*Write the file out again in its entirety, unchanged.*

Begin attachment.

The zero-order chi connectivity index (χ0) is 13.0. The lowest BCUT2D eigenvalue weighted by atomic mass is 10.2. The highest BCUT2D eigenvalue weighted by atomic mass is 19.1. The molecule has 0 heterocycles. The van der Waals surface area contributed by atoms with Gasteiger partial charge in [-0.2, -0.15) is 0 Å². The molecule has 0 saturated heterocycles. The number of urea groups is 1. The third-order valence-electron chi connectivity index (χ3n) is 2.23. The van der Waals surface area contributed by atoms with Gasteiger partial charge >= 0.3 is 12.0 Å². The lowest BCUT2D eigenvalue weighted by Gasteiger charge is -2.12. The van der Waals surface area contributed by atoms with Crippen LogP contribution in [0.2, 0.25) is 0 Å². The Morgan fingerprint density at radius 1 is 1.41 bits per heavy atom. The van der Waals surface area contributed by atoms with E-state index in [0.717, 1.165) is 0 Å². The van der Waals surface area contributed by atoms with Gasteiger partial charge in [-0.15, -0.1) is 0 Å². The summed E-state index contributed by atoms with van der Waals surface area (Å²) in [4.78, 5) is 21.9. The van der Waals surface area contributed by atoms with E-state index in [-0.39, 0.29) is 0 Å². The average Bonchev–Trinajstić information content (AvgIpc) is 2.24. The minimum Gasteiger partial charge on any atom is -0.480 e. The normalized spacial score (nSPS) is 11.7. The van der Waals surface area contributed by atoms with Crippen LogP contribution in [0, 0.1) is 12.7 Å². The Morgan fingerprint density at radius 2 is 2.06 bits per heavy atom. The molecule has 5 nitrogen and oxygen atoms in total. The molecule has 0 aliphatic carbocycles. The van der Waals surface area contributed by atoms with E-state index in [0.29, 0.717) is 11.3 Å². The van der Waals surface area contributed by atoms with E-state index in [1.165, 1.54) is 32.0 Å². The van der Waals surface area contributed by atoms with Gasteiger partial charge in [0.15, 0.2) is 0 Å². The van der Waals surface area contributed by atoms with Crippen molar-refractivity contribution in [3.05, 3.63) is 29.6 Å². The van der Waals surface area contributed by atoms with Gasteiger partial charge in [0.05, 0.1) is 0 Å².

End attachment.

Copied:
The zero-order chi connectivity index (χ0) is 13.0. The lowest BCUT2D eigenvalue weighted by atomic mass is 10.2. The highest BCUT2D eigenvalue weighted by atomic mass is 19.1. The molecule has 0 heterocycles. The van der Waals surface area contributed by atoms with Gasteiger partial charge in [-0.2, -0.15) is 0 Å². The molecule has 0 saturated heterocycles. The number of urea groups is 1. The third-order valence-electron chi connectivity index (χ3n) is 2.23. The van der Waals surface area contributed by atoms with Gasteiger partial charge >= 0.3 is 12.0 Å². The lowest BCUT2D eigenvalue weighted by Gasteiger charge is -2.12. The van der Waals surface area contributed by atoms with Crippen LogP contribution in [0.2, 0.25) is 0 Å². The Morgan fingerprint density at radius 1 is 1.41 bits per heavy atom. The van der Waals surface area contributed by atoms with E-state index in [0.717, 1.165) is 0 Å². The van der Waals surface area contributed by atoms with Gasteiger partial charge in [-0.15, -0.1) is 0 Å². The summed E-state index contributed by atoms with van der Waals surface area (Å²) in [4.78, 5) is 21.9. The van der Waals surface area contributed by atoms with E-state index in [-0.39, 0.29) is 0 Å². The average Bonchev–Trinajstić information content (AvgIpc) is 2.24. The minimum Gasteiger partial charge on any atom is -0.480 e. The normalized spacial score (nSPS) is 11.7. The van der Waals surface area contributed by atoms with Crippen LogP contribution in [0, 0.1) is 12.7 Å². The Morgan fingerprint density at radius 2 is 2.06 bits per heavy atom. The molecule has 5 nitrogen and oxygen atoms in total. The molecule has 0 aliphatic carbocycles. The van der Waals surface area contributed by atoms with E-state index in [0.29, 0.717) is 11.3 Å². The van der Waals surface area contributed by atoms with E-state index in [1.165, 1.54) is 32.0 Å². The van der Waals surface area contributed by atoms with Gasteiger partial charge in [0.15, 0.2) is 0 Å². The van der Waals surface area contributed by atoms with Crippen molar-refractivity contribution in [3.05, 3.63) is 29.6 Å². The van der Waals surface area contributed by atoms with Gasteiger partial charge in [0.05, 0.1) is 0 Å².